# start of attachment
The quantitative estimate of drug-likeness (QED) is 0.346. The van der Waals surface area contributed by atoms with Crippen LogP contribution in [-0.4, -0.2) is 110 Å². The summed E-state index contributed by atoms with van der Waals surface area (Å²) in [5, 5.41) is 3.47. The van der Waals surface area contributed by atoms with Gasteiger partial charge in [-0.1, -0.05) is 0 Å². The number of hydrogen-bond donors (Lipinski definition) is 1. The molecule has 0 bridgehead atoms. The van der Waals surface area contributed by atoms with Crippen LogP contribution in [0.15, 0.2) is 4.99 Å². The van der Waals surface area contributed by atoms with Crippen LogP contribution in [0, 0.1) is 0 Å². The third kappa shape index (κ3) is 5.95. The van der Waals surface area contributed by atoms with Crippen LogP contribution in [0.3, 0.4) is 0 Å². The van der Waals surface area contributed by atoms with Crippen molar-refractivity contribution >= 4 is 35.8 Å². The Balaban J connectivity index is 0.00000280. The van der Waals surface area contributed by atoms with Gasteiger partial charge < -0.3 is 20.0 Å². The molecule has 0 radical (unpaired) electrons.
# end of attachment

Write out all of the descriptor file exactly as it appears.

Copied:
The quantitative estimate of drug-likeness (QED) is 0.346. The van der Waals surface area contributed by atoms with Crippen LogP contribution in [-0.4, -0.2) is 110 Å². The summed E-state index contributed by atoms with van der Waals surface area (Å²) in [5, 5.41) is 3.47. The van der Waals surface area contributed by atoms with Gasteiger partial charge in [-0.1, -0.05) is 0 Å². The number of hydrogen-bond donors (Lipinski definition) is 1. The molecule has 0 bridgehead atoms. The van der Waals surface area contributed by atoms with Crippen LogP contribution in [0.15, 0.2) is 4.99 Å². The van der Waals surface area contributed by atoms with Crippen LogP contribution in [0, 0.1) is 0 Å². The third kappa shape index (κ3) is 5.95. The van der Waals surface area contributed by atoms with Crippen LogP contribution in [0.3, 0.4) is 0 Å². The van der Waals surface area contributed by atoms with Crippen molar-refractivity contribution >= 4 is 35.8 Å². The Balaban J connectivity index is 0.00000280. The van der Waals surface area contributed by atoms with Gasteiger partial charge < -0.3 is 20.0 Å². The molecule has 0 radical (unpaired) electrons.